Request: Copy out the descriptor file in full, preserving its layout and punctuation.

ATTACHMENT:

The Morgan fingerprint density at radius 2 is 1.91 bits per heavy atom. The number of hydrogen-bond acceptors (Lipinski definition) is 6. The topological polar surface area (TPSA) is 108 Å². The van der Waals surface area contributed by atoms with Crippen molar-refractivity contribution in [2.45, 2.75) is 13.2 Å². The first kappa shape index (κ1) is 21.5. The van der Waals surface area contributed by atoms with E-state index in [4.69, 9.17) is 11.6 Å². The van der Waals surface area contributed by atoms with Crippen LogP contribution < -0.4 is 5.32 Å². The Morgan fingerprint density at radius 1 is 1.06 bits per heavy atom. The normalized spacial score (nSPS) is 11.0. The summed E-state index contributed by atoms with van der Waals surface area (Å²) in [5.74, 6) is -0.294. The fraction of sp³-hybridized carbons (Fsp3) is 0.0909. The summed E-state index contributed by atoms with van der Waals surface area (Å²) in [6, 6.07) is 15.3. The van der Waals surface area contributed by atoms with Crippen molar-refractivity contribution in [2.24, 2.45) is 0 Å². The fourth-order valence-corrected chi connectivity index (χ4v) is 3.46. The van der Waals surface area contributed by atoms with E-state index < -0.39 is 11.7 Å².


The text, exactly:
The Morgan fingerprint density at radius 2 is 1.91 bits per heavy atom. The number of hydrogen-bond acceptors (Lipinski definition) is 6. The topological polar surface area (TPSA) is 108 Å². The van der Waals surface area contributed by atoms with Crippen molar-refractivity contribution in [2.45, 2.75) is 13.2 Å². The first kappa shape index (κ1) is 21.5. The van der Waals surface area contributed by atoms with E-state index in [4.69, 9.17) is 11.6 Å². The van der Waals surface area contributed by atoms with Crippen LogP contribution < -0.4 is 5.32 Å². The Morgan fingerprint density at radius 1 is 1.06 bits per heavy atom. The normalized spacial score (nSPS) is 11.0. The summed E-state index contributed by atoms with van der Waals surface area (Å²) in [5.74, 6) is -0.294. The fraction of sp³-hybridized carbons (Fsp3) is 0.0909. The summed E-state index contributed by atoms with van der Waals surface area (Å²) in [6, 6.07) is 15.3. The van der Waals surface area contributed by atoms with Crippen molar-refractivity contribution in [2.24, 2.45) is 0 Å². The fourth-order valence-corrected chi connectivity index (χ4v) is 3.46. The van der Waals surface area contributed by atoms with E-state index < -0.39 is 11.7 Å².